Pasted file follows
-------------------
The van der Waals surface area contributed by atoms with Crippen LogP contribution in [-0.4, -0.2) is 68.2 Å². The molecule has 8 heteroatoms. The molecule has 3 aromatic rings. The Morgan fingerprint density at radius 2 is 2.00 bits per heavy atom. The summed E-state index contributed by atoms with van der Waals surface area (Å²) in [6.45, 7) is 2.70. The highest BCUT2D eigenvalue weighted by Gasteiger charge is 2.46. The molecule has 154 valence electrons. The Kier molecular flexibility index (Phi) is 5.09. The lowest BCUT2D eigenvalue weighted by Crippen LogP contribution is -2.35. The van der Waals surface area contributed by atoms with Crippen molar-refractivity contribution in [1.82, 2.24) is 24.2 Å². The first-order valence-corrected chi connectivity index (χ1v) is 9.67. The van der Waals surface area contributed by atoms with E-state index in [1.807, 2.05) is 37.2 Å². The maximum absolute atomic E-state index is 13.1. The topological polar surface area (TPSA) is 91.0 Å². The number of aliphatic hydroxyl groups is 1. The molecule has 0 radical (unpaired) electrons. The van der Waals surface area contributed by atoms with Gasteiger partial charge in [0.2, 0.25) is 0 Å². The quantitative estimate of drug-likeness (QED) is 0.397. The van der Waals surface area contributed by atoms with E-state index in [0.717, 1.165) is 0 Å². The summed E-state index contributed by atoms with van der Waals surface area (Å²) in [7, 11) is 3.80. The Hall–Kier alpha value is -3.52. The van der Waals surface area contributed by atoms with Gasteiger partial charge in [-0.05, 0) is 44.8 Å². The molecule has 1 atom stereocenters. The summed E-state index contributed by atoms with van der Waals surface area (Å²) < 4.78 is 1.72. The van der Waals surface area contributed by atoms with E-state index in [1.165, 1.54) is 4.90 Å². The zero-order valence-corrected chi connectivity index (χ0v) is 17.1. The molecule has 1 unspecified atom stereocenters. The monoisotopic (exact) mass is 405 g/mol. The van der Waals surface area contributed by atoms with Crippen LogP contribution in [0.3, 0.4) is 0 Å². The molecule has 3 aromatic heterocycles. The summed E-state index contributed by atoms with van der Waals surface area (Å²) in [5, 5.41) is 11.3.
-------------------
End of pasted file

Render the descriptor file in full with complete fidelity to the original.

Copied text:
The van der Waals surface area contributed by atoms with Crippen LogP contribution in [-0.4, -0.2) is 68.2 Å². The molecule has 8 heteroatoms. The molecule has 3 aromatic rings. The Morgan fingerprint density at radius 2 is 2.00 bits per heavy atom. The summed E-state index contributed by atoms with van der Waals surface area (Å²) in [6.45, 7) is 2.70. The highest BCUT2D eigenvalue weighted by Gasteiger charge is 2.46. The molecule has 154 valence electrons. The Kier molecular flexibility index (Phi) is 5.09. The lowest BCUT2D eigenvalue weighted by Crippen LogP contribution is -2.35. The van der Waals surface area contributed by atoms with Crippen molar-refractivity contribution in [1.82, 2.24) is 24.2 Å². The first-order valence-corrected chi connectivity index (χ1v) is 9.67. The van der Waals surface area contributed by atoms with E-state index in [1.807, 2.05) is 37.2 Å². The maximum absolute atomic E-state index is 13.1. The topological polar surface area (TPSA) is 91.0 Å². The number of aliphatic hydroxyl groups is 1. The molecule has 0 radical (unpaired) electrons. The van der Waals surface area contributed by atoms with Gasteiger partial charge in [0.2, 0.25) is 0 Å². The quantitative estimate of drug-likeness (QED) is 0.397. The van der Waals surface area contributed by atoms with E-state index in [0.717, 1.165) is 0 Å². The summed E-state index contributed by atoms with van der Waals surface area (Å²) in [7, 11) is 3.80. The Hall–Kier alpha value is -3.52. The van der Waals surface area contributed by atoms with Gasteiger partial charge in [-0.05, 0) is 44.8 Å². The molecule has 1 atom stereocenters. The summed E-state index contributed by atoms with van der Waals surface area (Å²) < 4.78 is 1.72. The van der Waals surface area contributed by atoms with E-state index in [1.165, 1.54) is 4.90 Å². The zero-order valence-corrected chi connectivity index (χ0v) is 17.1. The molecule has 1 unspecified atom stereocenters. The monoisotopic (exact) mass is 405 g/mol. The van der Waals surface area contributed by atoms with Crippen LogP contribution in [0.3, 0.4) is 0 Å². The molecule has 3 aromatic heterocycles. The summed E-state index contributed by atoms with van der Waals surface area (Å²) in [5, 5.41) is 11.3.